TOKYO (Reuters) – Japan plans to dispatch its largest warship on a three-month tour through the South China Sea beginning in May, three sources said, in its biggest show of naval force in the region since World War Two.
China claims almost all the disputed waters and its growing military presence has fueled concern in Japan and the West, with the United States holding regular air and naval patrols to ensure freedom of navigation. Continue reading
MANILA: The Philippine government will on Friday withdraw from a ceasefire with communist rebels, President Rodrigo Duterte said, as he ordered soldiers to get ready to fight and declared there would be no peace with the insurgents for a generation.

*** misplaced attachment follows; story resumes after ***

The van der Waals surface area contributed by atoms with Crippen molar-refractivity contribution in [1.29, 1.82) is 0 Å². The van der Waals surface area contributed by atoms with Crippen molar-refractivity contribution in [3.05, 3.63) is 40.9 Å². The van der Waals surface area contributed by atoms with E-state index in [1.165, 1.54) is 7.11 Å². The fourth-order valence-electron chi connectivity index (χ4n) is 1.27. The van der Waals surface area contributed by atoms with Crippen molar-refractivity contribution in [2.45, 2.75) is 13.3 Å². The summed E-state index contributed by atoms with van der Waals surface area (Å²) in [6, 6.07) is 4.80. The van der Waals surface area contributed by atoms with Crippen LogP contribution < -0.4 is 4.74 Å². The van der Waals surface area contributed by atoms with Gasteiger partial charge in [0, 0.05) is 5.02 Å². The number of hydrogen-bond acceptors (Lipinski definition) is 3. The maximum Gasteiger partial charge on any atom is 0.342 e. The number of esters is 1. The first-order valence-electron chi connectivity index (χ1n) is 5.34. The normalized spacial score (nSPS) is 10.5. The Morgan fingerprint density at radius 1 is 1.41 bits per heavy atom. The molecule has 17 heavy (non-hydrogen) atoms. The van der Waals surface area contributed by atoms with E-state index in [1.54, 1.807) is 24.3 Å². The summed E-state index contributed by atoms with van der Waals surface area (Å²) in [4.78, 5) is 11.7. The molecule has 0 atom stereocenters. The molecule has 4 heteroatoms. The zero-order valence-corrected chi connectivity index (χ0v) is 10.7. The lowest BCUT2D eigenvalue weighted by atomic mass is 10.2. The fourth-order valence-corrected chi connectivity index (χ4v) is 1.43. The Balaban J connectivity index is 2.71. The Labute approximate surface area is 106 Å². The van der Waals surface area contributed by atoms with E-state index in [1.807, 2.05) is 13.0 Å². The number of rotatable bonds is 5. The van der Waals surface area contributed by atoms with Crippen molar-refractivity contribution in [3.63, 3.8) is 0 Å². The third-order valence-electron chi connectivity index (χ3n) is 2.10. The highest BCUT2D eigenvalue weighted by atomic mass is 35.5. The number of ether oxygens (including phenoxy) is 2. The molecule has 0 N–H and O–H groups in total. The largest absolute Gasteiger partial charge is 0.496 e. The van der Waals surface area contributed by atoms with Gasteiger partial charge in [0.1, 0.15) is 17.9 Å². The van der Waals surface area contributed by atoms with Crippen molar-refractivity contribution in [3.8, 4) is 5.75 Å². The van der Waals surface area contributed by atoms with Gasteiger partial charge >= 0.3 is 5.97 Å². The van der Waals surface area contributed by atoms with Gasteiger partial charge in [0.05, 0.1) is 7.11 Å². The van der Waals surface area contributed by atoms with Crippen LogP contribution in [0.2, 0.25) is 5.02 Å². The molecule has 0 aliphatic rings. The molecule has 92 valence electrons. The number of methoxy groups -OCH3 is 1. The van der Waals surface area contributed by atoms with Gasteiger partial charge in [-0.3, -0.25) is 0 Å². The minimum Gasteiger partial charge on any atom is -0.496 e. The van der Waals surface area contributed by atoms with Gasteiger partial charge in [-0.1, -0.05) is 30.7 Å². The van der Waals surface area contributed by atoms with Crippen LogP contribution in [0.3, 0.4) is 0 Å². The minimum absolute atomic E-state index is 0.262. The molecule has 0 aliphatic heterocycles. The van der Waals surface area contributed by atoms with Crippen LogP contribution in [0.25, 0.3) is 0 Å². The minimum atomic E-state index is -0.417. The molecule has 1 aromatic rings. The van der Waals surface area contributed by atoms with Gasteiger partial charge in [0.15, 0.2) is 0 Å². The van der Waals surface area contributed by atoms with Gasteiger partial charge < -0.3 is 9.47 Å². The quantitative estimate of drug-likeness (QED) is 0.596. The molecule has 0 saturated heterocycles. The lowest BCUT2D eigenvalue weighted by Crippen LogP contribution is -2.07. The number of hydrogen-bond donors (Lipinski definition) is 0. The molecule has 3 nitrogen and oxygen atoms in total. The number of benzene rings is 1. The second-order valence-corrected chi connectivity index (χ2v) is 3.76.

Duterte had made a nationwide peace process one of the priorities of his administration but showed frustration over demands made by the New People’s Army (NPA), and the deaths of seven soldiers since the group pulled out of the ceasefire two days ago. Three soldiers have been captured. Continue reading
Building of the Shandong by mainland China likely to further unnerve Taiwan and other neighbours about its growing military assertiveness
Beijing’s second aircraft carrier was “taking shape” after two years and nine months of construction, mainland Chinese media reported – a move likely to further unnerve Taiwan and other neighbours about its growing military assertiveness.
Construction of the Shandong, named after a province in China’s east coast, began in 2014, the mobile app of Shandong television and radio said in a report seen on Tuesday. Continue reading